Graveyard shift: Manual transmissions on the way out

Robert Duffer
Chicago Tribune

The tween riding in the back seat finally asked, “What is that thing you keep moving up there?”

She had never seen “that thing” known as a six-speed stick shift, a manual transmission, a manny tranny, a handshaker, a millennial theft deterrent.

Manual transmissions account for just 2 percent of all vehicles sold in 2018, according to data from In 2006, 47 percent of new models in the U.S. were offered with automatics and manuals. Now it’s down to 20 percent and dropping sharply.

“For automakers it will be simpler when the manual dies,” said Ivan Drury, senior analyst at “It’s kind of a hassle for them to offer both, same with dealers. Given the market forces, it’s going to go away.”

Not too long ago, when push-button AM radios were infotainment and there were cigarette lighters instead of USB ports, all cars had manual transmissions. In the ’50s during the boom of babies, cars and America, GM’s Hydra-Matic automatic transmission made driving accessible to everyone.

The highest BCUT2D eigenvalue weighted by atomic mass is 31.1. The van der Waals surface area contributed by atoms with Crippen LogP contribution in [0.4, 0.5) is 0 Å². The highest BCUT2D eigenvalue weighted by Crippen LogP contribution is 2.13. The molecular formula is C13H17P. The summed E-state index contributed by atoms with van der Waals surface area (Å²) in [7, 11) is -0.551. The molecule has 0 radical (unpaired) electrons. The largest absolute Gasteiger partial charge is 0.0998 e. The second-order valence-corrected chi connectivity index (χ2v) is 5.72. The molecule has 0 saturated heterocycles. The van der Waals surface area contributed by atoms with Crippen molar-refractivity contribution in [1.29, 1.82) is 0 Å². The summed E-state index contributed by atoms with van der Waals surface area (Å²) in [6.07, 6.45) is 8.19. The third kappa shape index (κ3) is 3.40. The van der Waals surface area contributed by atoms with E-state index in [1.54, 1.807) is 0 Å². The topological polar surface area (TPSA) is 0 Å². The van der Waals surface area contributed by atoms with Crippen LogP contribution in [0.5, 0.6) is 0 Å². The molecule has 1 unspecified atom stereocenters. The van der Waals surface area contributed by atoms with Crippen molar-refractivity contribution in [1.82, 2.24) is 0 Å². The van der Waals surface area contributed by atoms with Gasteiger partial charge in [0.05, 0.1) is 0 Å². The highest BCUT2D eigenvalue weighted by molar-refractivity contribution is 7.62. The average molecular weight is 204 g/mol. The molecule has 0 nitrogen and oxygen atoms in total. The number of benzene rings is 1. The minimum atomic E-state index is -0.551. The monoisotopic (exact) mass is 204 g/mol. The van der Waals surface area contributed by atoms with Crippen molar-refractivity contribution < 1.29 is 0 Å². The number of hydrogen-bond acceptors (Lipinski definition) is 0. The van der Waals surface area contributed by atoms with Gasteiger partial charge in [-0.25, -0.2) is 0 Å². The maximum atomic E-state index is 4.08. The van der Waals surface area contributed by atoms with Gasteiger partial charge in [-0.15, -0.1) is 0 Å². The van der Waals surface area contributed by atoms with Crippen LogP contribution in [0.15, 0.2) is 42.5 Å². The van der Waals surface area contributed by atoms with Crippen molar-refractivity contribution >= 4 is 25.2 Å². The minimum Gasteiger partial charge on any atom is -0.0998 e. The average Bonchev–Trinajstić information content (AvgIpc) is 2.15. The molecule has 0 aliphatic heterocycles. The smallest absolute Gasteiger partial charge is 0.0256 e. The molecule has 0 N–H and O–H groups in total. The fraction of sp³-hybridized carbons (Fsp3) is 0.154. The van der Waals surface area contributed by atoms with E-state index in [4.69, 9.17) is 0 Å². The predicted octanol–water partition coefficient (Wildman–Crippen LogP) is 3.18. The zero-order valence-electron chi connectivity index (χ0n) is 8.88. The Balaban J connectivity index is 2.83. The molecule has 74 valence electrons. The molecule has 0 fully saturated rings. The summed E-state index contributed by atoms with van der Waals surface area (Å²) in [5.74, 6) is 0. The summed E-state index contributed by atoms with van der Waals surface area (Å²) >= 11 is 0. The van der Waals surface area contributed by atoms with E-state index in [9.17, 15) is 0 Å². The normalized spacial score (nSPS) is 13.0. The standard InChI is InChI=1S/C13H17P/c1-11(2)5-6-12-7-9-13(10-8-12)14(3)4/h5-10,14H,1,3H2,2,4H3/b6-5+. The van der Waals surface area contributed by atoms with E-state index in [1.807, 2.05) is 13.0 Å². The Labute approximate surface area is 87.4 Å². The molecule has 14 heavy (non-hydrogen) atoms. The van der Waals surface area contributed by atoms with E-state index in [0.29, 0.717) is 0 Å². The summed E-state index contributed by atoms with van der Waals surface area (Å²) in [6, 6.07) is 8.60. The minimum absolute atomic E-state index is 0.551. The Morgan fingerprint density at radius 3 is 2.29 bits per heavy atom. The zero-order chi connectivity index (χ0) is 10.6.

In the half-century since, automakers and suppliers have advanced the automatic into something drivers never have to consider. Modern automatics are quicker, more efficient, much easier to operate, and better than most drivers. Call it progress, the inevitable inexorable direction of taking control from the driver for the sake of automation.

As consumers preferred the automatic, automakers stopped offering the manual to cut the costs of offering two powertrains. “We have seen that buyers aren’t asking for them,” said Mark Gillies, spokesman for Volkswagen. “We had a manual option in the old Tiguan, but almost no one took it.”

There are few utility vehicles with a manual, including midsize pickups in the aging Toyota Tacoma and Nissan Frontier, as well as the six-speed manual in the new Jeep Wrangler. The remaining manuals are in subcompact commuter cars or sports cars.

“In our value vehicles, there is still a market for cost efficiency with a manual than a little higher priced automatic,” said James Bell, director of corporate communications for Kia.

Yet for some enthusiasts or iconoclasts and everyone we spoke to for this article, there’s no other way to drive than with a manual. The numbers and the logic don’t matter. Rowing your own gears is simply more fun.

“There is a feeling of great control as a driver, and there is the sheer physical pleasure of managing a perfect shift,” said Gillies, who, as the former executive editor of Car and Driver, has had enviable success on the race track. “I feel more in touch if I am operating the gears.”